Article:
Blog: London transport - Soviet style
Simon Warburton | 30 July 2010
News that London's roads will be partially closed during the Olympics in order that athletes and officials can get to the Games on time will leave residents distinctly underwhelmed.
It's not as if it's a breeze swanning around the nation's capital at the best of times but a full 2.5% of roads will be dedicated to the grandiose-sounding 'Olympic Route Network,' in a bid to ease the path of those attending the east London jamboree.
This is nothing new of course. Back in the day, Soviet dignatories would glide through Moscow in their Zil limos in dedicated central lanes, while the ever-equal comrades - if they had cars at all - slummed it in whatever road was left.
But hang about. There's been non-stop trumpeting about how green the London Olympics are going to be, sustainable this and environmental that.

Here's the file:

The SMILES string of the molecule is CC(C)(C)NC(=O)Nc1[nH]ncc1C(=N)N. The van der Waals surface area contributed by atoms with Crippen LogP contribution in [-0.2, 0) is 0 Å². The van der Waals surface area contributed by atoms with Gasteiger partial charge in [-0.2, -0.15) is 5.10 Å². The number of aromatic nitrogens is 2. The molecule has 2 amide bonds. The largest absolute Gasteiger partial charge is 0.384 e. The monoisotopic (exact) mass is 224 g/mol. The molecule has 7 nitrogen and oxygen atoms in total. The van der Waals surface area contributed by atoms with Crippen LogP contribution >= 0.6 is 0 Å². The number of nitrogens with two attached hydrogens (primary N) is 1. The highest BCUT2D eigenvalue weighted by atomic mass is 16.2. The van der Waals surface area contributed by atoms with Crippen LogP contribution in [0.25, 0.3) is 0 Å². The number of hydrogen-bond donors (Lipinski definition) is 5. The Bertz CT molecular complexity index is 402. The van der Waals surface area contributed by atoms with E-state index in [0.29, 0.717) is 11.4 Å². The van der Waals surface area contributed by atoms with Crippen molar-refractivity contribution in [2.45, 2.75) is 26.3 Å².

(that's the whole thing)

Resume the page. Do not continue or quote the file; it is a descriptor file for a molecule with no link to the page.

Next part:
There's even a so-called British 'bullet train' - which to anyone who has meandered about the UK's rail network will come as a somewhat startling concept - to whisk happy game-goers from St Pancras International rail station to the Olympic site in an eye-wateringly fast seven minutes.
So news of the Soviet-style Zil lanes comes as a bit of a surprise and you can bet anything London taxi drivers - not a breed known for sensitivity - will be fuming.
And anyway, why shouldn't athletes and officials weasel in like the rest of us. I accept taking a pole vault or javelin on the train might pose a few problems, but it would enliven the journey considerably and bring the Games closer to the people.
Over to you Boris.
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